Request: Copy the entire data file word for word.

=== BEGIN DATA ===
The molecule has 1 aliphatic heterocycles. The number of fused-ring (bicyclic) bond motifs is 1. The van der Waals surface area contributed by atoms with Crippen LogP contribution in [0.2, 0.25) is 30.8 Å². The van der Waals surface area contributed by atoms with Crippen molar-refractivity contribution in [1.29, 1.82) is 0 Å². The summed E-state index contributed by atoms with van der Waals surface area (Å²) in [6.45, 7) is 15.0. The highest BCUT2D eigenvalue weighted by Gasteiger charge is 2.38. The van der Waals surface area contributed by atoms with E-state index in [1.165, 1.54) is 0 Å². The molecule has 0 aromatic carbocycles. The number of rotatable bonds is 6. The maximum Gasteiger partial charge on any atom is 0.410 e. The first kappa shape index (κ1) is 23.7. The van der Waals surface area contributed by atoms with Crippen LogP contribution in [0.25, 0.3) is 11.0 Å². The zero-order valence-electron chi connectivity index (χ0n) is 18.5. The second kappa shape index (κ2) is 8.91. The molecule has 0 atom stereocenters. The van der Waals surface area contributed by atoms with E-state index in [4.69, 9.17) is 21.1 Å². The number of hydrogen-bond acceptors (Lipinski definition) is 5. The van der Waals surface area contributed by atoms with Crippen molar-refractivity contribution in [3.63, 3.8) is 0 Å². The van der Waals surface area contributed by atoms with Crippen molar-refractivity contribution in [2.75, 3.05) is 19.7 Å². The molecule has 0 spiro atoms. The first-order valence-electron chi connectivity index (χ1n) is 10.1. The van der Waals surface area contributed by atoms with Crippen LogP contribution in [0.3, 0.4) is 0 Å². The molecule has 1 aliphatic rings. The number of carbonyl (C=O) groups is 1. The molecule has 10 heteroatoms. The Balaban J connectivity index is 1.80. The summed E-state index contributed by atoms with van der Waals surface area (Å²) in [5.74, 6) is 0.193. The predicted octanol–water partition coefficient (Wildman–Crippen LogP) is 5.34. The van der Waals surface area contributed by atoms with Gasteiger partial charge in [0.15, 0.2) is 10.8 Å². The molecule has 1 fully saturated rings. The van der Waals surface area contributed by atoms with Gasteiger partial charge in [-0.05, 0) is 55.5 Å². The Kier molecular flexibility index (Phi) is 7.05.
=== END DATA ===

The molecule has 1 aliphatic heterocycles. The number of fused-ring (bicyclic) bond motifs is 1. The van der Waals surface area contributed by atoms with Crippen LogP contribution in [0.2, 0.25) is 30.8 Å². The van der Waals surface area contributed by atoms with Crippen molar-refractivity contribution in [1.29, 1.82) is 0 Å². The summed E-state index contributed by atoms with van der Waals surface area (Å²) in [6.45, 7) is 15.0. The highest BCUT2D eigenvalue weighted by Gasteiger charge is 2.38. The van der Waals surface area contributed by atoms with E-state index in [1.165, 1.54) is 0 Å². The molecule has 0 aromatic carbocycles. The number of rotatable bonds is 6. The maximum Gasteiger partial charge on any atom is 0.410 e. The first kappa shape index (κ1) is 23.7. The van der Waals surface area contributed by atoms with Crippen LogP contribution in [0.25, 0.3) is 11.0 Å². The zero-order valence-electron chi connectivity index (χ0n) is 18.5. The second kappa shape index (κ2) is 8.91. The molecule has 0 atom stereocenters. The van der Waals surface area contributed by atoms with E-state index in [4.69, 9.17) is 21.1 Å². The number of hydrogen-bond acceptors (Lipinski definition) is 5. The van der Waals surface area contributed by atoms with Crippen molar-refractivity contribution in [3.63, 3.8) is 0 Å². The van der Waals surface area contributed by atoms with Crippen molar-refractivity contribution in [2.75, 3.05) is 19.7 Å². The molecule has 0 spiro atoms. The first-order valence-electron chi connectivity index (χ1n) is 10.1. The van der Waals surface area contributed by atoms with Crippen LogP contribution in [0.3, 0.4) is 0 Å². The molecule has 1 aliphatic rings. The number of carbonyl (C=O) groups is 1. The molecule has 10 heteroatoms. The Balaban J connectivity index is 1.80. The summed E-state index contributed by atoms with van der Waals surface area (Å²) in [5.74, 6) is 0.193. The predicted octanol–water partition coefficient (Wildman–Crippen LogP) is 5.34. The van der Waals surface area contributed by atoms with Gasteiger partial charge in [0.15, 0.2) is 10.8 Å². The molecule has 1 fully saturated rings. The van der Waals surface area contributed by atoms with Gasteiger partial charge in [-0.05, 0) is 55.5 Å². The Kier molecular flexibility index (Phi) is 7.05.